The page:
“Maldives Crisis Like Kashmir, Stay Away,” Minister Tells India

The Maldives said that the crisis in the country is “like Kashmir” and that India “shouldn’t interfere” in it.

Published
Politics
3 min read
File photo of Prime Minister Modi and Maldivian President Abdulla Yameen.
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The Maldives, on Tuesday, 13 March, asked India to not involve itself in the state of emergency in the Maldives, just like the island nation stays away from involvement in the conflict in the J&K valley.

Maldivian Minister for Fisheries and Agriculture Mohammad Shainee made the statement in the Maldivian capital, Male, adding that the political crisis in the country is “like Kashmir, an internal matter,” The Indian Express reported.

Why haven’t we gone into the Kashmir issue ... and asked to be (an) intermediary? Because they are internal matters ... India should stay away from our issue. We are independent and capable of dealing with the situation. If we need help, we will let India know.
Mohammad Shainee, Minister for Fisheries and Agriculture, Maldives

Why Was India Concerned About Maldives?

Indian Troops were in the Maldives within hours of receiving the message from President Gayoom in 1988’s Operation Cactus.
Indian Troops were in the Maldives within hours of receiving the message from President Gayoom in 1988’s Operation Cactus.
(Photo Courtesy: Simply Decoded)

The Maldives was gripped by a political crisis in February 2018, when the Supreme Court passed an order that reinstated 9 opposition MPs who were removed from the country’s Parliament, including exiled former President Mohamed Nasheed, in an order dated 1 February.

In response to the Supreme Court’s order, President Abdulla Yameen declared a state of emergency in the country on 5 February. He then had two Supreme Court judges arrested, one being the country’s Chief Justice Abdulla Saeed.

Just days later, the country’s Supreme Court reversed its 1 February order.

India Should Intervene & Help: Former President Nasheed

Former Maldives President Mohamed Nasheed.
Former Maldives President Mohamed Nasheed.
(Photo: AP)

After a request from exiled President Mohamed Nasheed, and mounting international pressure asking India to intervene like it had in the past, India’s MEA called on the Maldives to implement the Supreme Court’s order, and “restore the normal functions of the institutions of democracy.”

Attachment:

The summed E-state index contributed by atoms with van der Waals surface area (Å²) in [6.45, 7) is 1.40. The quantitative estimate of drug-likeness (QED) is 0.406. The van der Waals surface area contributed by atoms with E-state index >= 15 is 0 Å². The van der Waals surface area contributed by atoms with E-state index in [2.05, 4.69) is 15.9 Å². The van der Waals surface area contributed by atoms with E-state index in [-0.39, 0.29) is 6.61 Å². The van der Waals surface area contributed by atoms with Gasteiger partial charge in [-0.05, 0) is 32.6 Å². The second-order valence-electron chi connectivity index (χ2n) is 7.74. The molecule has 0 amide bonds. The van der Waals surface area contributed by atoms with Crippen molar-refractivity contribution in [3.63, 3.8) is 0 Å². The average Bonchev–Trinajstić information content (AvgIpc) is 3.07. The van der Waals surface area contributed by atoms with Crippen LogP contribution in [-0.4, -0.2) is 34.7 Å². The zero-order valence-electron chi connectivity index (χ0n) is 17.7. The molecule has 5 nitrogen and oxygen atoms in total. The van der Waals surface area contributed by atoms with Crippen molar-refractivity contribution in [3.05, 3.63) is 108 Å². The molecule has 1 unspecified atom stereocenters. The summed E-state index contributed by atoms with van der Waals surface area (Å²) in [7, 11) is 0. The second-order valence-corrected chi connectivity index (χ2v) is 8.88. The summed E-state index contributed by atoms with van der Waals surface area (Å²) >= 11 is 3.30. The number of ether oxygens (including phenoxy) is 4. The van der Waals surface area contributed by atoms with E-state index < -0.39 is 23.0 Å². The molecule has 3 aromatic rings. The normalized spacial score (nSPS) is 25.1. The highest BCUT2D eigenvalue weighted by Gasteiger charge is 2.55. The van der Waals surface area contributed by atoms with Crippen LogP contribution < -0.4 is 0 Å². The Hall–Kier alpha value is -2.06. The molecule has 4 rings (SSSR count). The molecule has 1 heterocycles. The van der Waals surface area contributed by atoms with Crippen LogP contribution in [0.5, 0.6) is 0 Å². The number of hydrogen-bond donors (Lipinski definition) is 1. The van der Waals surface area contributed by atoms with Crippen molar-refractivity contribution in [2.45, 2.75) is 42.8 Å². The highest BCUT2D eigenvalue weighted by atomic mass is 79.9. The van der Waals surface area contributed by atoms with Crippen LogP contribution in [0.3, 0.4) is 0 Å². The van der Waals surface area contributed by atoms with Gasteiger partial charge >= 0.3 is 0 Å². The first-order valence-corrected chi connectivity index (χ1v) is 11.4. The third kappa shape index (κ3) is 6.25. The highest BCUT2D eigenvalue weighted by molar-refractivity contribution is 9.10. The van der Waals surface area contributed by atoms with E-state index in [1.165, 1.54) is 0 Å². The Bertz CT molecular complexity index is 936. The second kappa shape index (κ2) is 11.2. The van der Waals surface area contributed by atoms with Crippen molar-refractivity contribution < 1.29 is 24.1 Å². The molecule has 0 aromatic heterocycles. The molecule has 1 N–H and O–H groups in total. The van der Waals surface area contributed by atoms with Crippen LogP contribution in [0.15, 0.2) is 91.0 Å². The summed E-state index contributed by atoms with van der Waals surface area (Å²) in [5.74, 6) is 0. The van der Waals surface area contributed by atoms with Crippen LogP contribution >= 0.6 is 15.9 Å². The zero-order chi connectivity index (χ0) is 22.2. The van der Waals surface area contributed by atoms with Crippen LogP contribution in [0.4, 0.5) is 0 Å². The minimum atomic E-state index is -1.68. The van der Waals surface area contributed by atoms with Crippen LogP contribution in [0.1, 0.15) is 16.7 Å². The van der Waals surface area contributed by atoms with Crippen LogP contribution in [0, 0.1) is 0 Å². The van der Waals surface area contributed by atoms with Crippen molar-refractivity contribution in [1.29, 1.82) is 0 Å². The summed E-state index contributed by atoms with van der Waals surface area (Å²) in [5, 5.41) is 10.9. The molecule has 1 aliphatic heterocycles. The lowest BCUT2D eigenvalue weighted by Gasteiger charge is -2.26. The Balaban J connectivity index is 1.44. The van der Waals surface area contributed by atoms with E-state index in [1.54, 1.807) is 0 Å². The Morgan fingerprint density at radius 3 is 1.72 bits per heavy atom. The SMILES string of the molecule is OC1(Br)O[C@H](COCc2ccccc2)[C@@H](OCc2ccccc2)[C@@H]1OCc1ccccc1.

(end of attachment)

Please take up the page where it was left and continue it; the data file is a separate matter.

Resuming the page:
In response to President Yameen extending the state of emergency by 30 days on 22 February, India had said that it saw “no valid reason” for the extension of the Emergency.

The statement from the Maldivian Minister for Agriculture and Fisheries, comes in response to India’s assertion that it was “watching the situation closely,” and that the Maldives should return to a state of normalcy.

Maldives: “India First” Always

Shainee also said that “a third party” had begun mediating negotiations to resolve the political crisis, when asked what role India is expected to play now. He added that the mediator was neither India nor China, in light of multiple allegations from exiled President Mohamed Nasheed that the Maldives had grown closer to China.

File photo of Prime Minister Modi and Maldives President Abdulla Yameen.
File photo of Prime Minister Modi and Maldives President Abdulla Yameen.
(Photo Courtesy: Youtube)
We are eager to do business (with China) but portraying that China is the major investor in the Maldives is against the facts. India, Saudi Arabia, United States and many other international funding agencies are an active part of major infrastructure and tourism projects happening in the country right now.
Mohammad Shainee, Minister for Fisheries and Agriculture, Maldives

Shainee also dismissed questions about allowing two Chinese warships to dock in Maldivian waters in 2017, stating that the archipelago nation had also hosted warships of the US and the UAE in its waters, and that this shouldn’t be taken to mean anything more.

(With inputs from The Indian Express)

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